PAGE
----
The Real Estate Council of Ontario (RECO) has fallen short in protecting consumers, a report from the Auditor General of Ontario found, citing a surprisingly low number of brokerage audits, continuing issues with realtor exam misconduct, and no system to analyze complaints against realtors and brokers.

What may be of the biggest concern to the general public, however, is the fact that the RECO was found to have no consistent process for assessing an applicant's criminal history. Although RECO requires applicants to undergo a criminal background check, whether or not they are considered fit to conduct business is up to the individual judgement of RECO's seven registration officers.

READ: RECO "Not Always Effective and Timely" Finds New Report From Auditor General

The Auditor General found that more than 1,700 of the 98,304 salespersons and brokers in Ontario -- roughly 2% -- disclosed on their application that they have one or more criminal charges or convictions. This number doesn't include applicants who did not disclose a charge or conviction on their application but were found to have a criminal record during a background check. This is because RECO does not have a dedicated field to record the results of their checks.

In preparation of the report, the Auditor General's office reviewed a sample of 25 brokers and salespersons who self-disclosed a criminal conviction or charge and found that 20 of the applications, which were approved by RECO, reported crimes such as fraud and physical violence, including assault and assault with a weapon. One registrant was even convicted of "acquiring and using credit card and debit information for the purpose of defrauding a large number of victims, through theft of financial data from cardholders to extract funds from their accounts." Another was convicted of using fraudulent cheques.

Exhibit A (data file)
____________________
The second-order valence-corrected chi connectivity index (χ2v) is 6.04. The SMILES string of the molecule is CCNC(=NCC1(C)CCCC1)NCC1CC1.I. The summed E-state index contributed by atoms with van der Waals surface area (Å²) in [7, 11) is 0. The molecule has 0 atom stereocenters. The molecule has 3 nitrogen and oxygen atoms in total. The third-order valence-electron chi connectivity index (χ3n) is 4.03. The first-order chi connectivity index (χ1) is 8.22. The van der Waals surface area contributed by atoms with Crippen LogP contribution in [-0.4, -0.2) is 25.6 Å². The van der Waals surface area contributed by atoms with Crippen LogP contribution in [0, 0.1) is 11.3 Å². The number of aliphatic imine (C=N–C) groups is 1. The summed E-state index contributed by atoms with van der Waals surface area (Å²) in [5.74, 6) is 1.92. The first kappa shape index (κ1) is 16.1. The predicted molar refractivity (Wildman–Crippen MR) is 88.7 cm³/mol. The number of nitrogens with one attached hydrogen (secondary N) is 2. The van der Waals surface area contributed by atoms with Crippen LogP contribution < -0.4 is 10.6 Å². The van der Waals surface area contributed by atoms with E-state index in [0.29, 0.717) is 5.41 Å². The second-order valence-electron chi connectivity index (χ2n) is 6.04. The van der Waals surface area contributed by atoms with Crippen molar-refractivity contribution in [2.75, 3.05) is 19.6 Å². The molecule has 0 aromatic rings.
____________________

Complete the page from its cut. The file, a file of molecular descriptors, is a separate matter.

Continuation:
Once approved by RECO, salespeople and brokers have to renew their registration every two years. As part of that process, they're asked to disclose any new criminal charges or convictions, but for the most part, RECO doesn't carry out a new criminal background check.

"Although RECO told us that it can impose a condition for registrants with a criminal history at the time of their initial registration to provide an updated criminal record check when renewing their registration, we found that as of September 2022, RECO did not have any conditions in place to maintain registration for 72% or 1,232 out of 1,700 registrants with a self-disclosed criminal history," the report reads.

In response to these findings, RECO said it will "enhance its registration policy to include guidelines and processes for those assessing applications to include rationale for approval and refusal of applications, including for applicants who have a history of criminal offences, by the end of 2023." They also pledged to publish their guidelines so that the public can understand what's considered when assessing an application, and said they will "re-evaluate" the practice of not requiring criminal record checks for renewals.